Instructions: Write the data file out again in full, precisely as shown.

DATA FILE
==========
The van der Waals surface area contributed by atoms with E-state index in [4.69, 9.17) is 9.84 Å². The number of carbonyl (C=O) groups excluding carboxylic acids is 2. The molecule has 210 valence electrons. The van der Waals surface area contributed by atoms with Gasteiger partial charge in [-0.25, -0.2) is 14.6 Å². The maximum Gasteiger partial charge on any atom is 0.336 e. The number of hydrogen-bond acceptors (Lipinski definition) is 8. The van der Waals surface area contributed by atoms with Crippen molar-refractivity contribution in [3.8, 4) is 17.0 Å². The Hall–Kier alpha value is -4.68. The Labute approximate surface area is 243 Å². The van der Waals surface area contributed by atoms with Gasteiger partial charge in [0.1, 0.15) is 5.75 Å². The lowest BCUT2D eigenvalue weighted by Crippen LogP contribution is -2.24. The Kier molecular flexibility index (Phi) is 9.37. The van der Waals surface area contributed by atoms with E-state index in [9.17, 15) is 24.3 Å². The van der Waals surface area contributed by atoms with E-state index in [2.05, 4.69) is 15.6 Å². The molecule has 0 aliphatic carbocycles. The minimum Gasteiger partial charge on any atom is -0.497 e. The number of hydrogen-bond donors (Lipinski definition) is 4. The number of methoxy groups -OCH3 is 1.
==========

The van der Waals surface area contributed by atoms with E-state index in [4.69, 9.17) is 9.84 Å². The number of carbonyl (C=O) groups excluding carboxylic acids is 2. The molecule has 210 valence electrons. The van der Waals surface area contributed by atoms with Gasteiger partial charge in [-0.25, -0.2) is 14.6 Å². The maximum Gasteiger partial charge on any atom is 0.336 e. The number of hydrogen-bond acceptors (Lipinski definition) is 8. The van der Waals surface area contributed by atoms with Crippen molar-refractivity contribution in [3.8, 4) is 17.0 Å². The Hall–Kier alpha value is -4.68. The Labute approximate surface area is 243 Å². The van der Waals surface area contributed by atoms with Gasteiger partial charge in [0.1, 0.15) is 5.75 Å². The lowest BCUT2D eigenvalue weighted by Crippen LogP contribution is -2.24. The Kier molecular flexibility index (Phi) is 9.37. The van der Waals surface area contributed by atoms with E-state index in [9.17, 15) is 24.3 Å². The van der Waals surface area contributed by atoms with E-state index in [2.05, 4.69) is 15.6 Å². The molecule has 0 aliphatic carbocycles. The minimum Gasteiger partial charge on any atom is -0.497 e. The number of hydrogen-bond donors (Lipinski definition) is 4. The number of methoxy groups -OCH3 is 1.